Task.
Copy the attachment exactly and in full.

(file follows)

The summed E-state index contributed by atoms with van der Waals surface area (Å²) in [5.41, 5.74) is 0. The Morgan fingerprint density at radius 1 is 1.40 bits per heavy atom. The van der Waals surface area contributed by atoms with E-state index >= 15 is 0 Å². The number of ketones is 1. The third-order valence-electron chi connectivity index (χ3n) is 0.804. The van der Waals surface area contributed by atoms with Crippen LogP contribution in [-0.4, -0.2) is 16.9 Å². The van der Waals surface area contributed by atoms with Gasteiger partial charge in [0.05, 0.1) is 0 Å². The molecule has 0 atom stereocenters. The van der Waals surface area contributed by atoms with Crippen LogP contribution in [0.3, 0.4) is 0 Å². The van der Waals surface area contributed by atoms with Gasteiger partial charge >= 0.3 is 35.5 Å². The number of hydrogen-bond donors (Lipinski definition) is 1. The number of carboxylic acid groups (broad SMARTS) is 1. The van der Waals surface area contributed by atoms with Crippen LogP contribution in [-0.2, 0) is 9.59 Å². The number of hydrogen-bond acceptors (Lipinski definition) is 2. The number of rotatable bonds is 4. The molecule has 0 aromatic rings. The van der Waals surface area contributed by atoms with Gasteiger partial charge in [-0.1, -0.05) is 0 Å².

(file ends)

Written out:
The summed E-state index contributed by atoms with van der Waals surface area (Å²) in [5.41, 5.74) is 0. The Morgan fingerprint density at radius 1 is 1.40 bits per heavy atom. The van der Waals surface area contributed by atoms with E-state index >= 15 is 0 Å². The number of ketones is 1. The third-order valence-electron chi connectivity index (χ3n) is 0.804. The van der Waals surface area contributed by atoms with Crippen LogP contribution in [-0.4, -0.2) is 16.9 Å². The van der Waals surface area contributed by atoms with Gasteiger partial charge in [0.05, 0.1) is 0 Å². The molecule has 0 atom stereocenters. The van der Waals surface area contributed by atoms with Crippen LogP contribution in [0.3, 0.4) is 0 Å². The van der Waals surface area contributed by atoms with Gasteiger partial charge >= 0.3 is 35.5 Å². The number of hydrogen-bond donors (Lipinski definition) is 1. The number of carboxylic acid groups (broad SMARTS) is 1. The van der Waals surface area contributed by atoms with Crippen LogP contribution in [-0.2, 0) is 9.59 Å². The number of hydrogen-bond acceptors (Lipinski definition) is 2. The number of rotatable bonds is 4. The molecule has 0 aromatic rings. The van der Waals surface area contributed by atoms with Gasteiger partial charge in [-0.1, -0.05) is 0 Å².